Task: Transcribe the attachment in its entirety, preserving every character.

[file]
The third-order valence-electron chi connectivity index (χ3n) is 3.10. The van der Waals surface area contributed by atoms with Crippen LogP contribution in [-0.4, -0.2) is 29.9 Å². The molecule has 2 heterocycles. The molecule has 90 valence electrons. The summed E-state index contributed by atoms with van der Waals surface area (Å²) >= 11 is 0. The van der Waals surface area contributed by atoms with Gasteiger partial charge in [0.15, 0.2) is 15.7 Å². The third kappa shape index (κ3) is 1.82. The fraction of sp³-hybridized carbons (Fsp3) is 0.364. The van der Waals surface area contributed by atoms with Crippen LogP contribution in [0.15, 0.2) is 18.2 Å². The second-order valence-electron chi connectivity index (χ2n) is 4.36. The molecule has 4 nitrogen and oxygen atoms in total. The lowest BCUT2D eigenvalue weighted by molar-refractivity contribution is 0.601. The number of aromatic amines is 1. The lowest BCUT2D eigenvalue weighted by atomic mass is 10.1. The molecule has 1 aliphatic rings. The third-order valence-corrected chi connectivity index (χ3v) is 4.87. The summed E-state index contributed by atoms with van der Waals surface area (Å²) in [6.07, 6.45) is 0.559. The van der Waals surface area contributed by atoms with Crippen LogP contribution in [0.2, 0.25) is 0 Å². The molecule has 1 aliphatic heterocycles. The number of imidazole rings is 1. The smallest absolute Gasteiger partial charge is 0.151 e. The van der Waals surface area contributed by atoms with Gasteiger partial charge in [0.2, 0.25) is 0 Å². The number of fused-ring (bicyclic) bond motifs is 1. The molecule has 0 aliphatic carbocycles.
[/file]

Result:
The third-order valence-electron chi connectivity index (χ3n) is 3.10. The van der Waals surface area contributed by atoms with Crippen LogP contribution in [-0.4, -0.2) is 29.9 Å². The molecule has 2 heterocycles. The molecule has 90 valence electrons. The summed E-state index contributed by atoms with van der Waals surface area (Å²) >= 11 is 0. The van der Waals surface area contributed by atoms with Gasteiger partial charge in [0.15, 0.2) is 15.7 Å². The third kappa shape index (κ3) is 1.82. The fraction of sp³-hybridized carbons (Fsp3) is 0.364. The van der Waals surface area contributed by atoms with Crippen LogP contribution in [0.15, 0.2) is 18.2 Å². The second-order valence-electron chi connectivity index (χ2n) is 4.36. The molecule has 4 nitrogen and oxygen atoms in total. The lowest BCUT2D eigenvalue weighted by molar-refractivity contribution is 0.601. The number of aromatic amines is 1. The lowest BCUT2D eigenvalue weighted by atomic mass is 10.1. The molecule has 1 aliphatic rings. The third-order valence-corrected chi connectivity index (χ3v) is 4.87. The summed E-state index contributed by atoms with van der Waals surface area (Å²) in [6.07, 6.45) is 0.559. The van der Waals surface area contributed by atoms with Crippen LogP contribution in [0.2, 0.25) is 0 Å². The molecule has 1 aliphatic heterocycles. The number of imidazole rings is 1. The smallest absolute Gasteiger partial charge is 0.151 e. The van der Waals surface area contributed by atoms with Gasteiger partial charge in [0.2, 0.25) is 0 Å². The number of fused-ring (bicyclic) bond motifs is 1. The molecule has 0 aliphatic carbocycles.